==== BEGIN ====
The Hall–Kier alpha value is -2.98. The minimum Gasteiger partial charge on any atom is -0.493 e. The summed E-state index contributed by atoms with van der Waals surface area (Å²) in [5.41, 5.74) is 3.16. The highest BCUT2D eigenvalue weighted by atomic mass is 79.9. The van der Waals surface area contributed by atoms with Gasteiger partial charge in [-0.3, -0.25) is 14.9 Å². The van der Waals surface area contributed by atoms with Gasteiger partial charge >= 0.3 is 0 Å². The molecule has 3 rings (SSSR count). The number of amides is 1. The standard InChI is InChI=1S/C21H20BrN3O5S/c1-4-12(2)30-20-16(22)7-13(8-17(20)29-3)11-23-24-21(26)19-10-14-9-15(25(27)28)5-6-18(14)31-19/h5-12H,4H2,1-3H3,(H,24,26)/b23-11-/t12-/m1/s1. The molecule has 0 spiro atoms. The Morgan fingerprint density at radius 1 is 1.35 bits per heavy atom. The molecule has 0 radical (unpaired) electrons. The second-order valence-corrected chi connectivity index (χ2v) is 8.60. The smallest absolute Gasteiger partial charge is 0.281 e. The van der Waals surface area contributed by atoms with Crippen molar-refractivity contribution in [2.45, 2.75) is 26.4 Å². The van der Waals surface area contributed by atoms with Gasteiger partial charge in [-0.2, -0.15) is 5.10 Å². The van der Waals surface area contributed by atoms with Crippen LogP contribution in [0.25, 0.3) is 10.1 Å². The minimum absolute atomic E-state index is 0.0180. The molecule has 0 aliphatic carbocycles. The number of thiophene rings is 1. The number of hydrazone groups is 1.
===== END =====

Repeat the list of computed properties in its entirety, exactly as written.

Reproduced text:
The Hall–Kier alpha value is -2.98. The minimum Gasteiger partial charge on any atom is -0.493 e. The summed E-state index contributed by atoms with van der Waals surface area (Å²) in [5.41, 5.74) is 3.16. The highest BCUT2D eigenvalue weighted by atomic mass is 79.9. The van der Waals surface area contributed by atoms with Gasteiger partial charge in [-0.3, -0.25) is 14.9 Å². The van der Waals surface area contributed by atoms with Gasteiger partial charge >= 0.3 is 0 Å². The molecule has 3 rings (SSSR count). The number of amides is 1. The standard InChI is InChI=1S/C21H20BrN3O5S/c1-4-12(2)30-20-16(22)7-13(8-17(20)29-3)11-23-24-21(26)19-10-14-9-15(25(27)28)5-6-18(14)31-19/h5-12H,4H2,1-3H3,(H,24,26)/b23-11-/t12-/m1/s1. The molecule has 0 spiro atoms. The Morgan fingerprint density at radius 1 is 1.35 bits per heavy atom. The molecule has 0 radical (unpaired) electrons. The second-order valence-corrected chi connectivity index (χ2v) is 8.60. The smallest absolute Gasteiger partial charge is 0.281 e. The van der Waals surface area contributed by atoms with Crippen molar-refractivity contribution in [2.45, 2.75) is 26.4 Å². The van der Waals surface area contributed by atoms with Gasteiger partial charge in [-0.2, -0.15) is 5.10 Å². The van der Waals surface area contributed by atoms with Crippen LogP contribution in [0.25, 0.3) is 10.1 Å². The minimum absolute atomic E-state index is 0.0180. The molecule has 0 aliphatic carbocycles. The number of thiophene rings is 1. The number of hydrazone groups is 1.